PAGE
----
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  • Date :
  • 6/2/2008

The King and the Map Maker

old map

Once upon a time there lived in the island of Sicily a king. Sicily is a big island in the warm Mediterranean Sea. The King of Sicily was Roger the second and he held court in Palermo. He had become King at the age of 17. His father had come from Normandy in northwestern Europe. King Roger had great interest in learning about the geography of the world. In the faraway land of Morocco lived an Arab Geographer and a scholar, Abu Abdallah Muhammad ibn-Idrisi who was born into a noble family. He studied for many years in Spain and had travelled a great deal. He became known throughout the lands as a wise man.

The King heard of the geographer. People said that there was no one in the whole world who knew about the southern lands of the world better than he. So Roger told his people to invite Ibn-Idrisi to his court. His courtiers sent out the Royal invitation to Idrisi. Idrisi accepted the offer and travelled to Sicily. When Idrisi arrived in Sicily he was received with full honors. Soon, he was invited into the Royal Court and was received warmly by the King.

The King told Idrisi, Ideas and knowledge are wonderful things. If you and I each have an apple and we swap, we will have only one apple each. But, if you and I each have an idea and we swap, we will each have two ideas.

Ibn-Idrisi was pleased to hear the king’s words and agreed to work for him. King Roger, the second, wanted Idrisi to prepare a great map of the world. The King believed that paper was too ordinary to prepare such a map, for it did not last forever. He ordered all the silver in his treasury to be melted down and beaten into the biggest round plate the silversmiths could make. The King wanted the wonderful map to be impressed on it forever!

A king’s word is the law. The silversmiths of his kingdom soon got busy. When the plate was made, it took four men to drag it into the geographer’s study. The plate was two meters in diameter and weighed 126 kilograms. Abu Abdallah Muhammad ibn-Idrisi spent the next 15 years at work, drawing, and engraving, minting, and pressing the contours of the lands known to him and to King Roger on the precious metal.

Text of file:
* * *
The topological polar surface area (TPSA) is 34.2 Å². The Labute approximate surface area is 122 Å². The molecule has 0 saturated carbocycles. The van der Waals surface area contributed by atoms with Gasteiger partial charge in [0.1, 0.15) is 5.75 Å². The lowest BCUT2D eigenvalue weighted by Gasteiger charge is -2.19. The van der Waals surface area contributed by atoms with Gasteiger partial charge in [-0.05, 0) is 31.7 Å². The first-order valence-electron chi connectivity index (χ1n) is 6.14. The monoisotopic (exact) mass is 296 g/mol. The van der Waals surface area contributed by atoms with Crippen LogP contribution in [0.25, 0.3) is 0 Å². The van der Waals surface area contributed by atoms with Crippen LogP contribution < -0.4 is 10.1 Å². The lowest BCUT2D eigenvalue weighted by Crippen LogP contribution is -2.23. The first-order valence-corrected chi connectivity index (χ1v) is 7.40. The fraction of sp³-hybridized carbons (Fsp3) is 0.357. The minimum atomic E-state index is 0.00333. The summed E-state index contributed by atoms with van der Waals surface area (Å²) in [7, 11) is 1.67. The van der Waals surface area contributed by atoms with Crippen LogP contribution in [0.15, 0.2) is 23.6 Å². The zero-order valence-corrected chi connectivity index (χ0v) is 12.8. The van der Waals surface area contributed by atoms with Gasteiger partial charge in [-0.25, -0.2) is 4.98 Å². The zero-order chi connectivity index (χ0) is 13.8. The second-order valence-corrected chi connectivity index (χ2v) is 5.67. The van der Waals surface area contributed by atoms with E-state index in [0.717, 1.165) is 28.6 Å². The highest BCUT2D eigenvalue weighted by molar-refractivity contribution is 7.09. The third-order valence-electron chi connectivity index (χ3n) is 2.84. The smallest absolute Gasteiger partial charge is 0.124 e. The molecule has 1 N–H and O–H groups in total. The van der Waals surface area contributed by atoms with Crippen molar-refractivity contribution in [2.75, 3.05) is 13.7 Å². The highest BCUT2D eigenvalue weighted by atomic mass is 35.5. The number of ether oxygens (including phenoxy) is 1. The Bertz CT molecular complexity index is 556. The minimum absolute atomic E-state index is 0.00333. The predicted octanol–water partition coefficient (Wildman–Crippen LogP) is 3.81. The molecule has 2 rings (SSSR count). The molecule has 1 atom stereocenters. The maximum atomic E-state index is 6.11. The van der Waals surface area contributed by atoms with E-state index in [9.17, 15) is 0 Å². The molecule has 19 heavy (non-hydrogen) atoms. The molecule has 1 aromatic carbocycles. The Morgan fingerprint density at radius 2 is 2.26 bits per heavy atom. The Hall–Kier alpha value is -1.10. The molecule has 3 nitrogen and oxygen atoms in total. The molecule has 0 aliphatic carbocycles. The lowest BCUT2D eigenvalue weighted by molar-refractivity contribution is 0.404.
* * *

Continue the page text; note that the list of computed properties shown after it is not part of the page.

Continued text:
King Roger died before the map was finished. But the geographer carried on. The map had all that they had hoped for- all the countries, mountains, seas, and rivers stood out clearly. And, written on it, in excellent script were the directions to read the map. The Arab geographer’s map included everything that was known about the world in the twelfth century.

Unfortunately, the king and the geographer had made one mistake. The silver on which the map was made was not durable. When the king’s heirs needed money, the silver map disappeared. Nobody would have known about it had not Idrisi made copies on ordinary paper. It also proved that ordinary paper lasts longer than silver.

other links:

The Man Who Counted Camels

A Mosquito Conquers a Tiger But Meets a Sad End!

Who's the Noblest of All?

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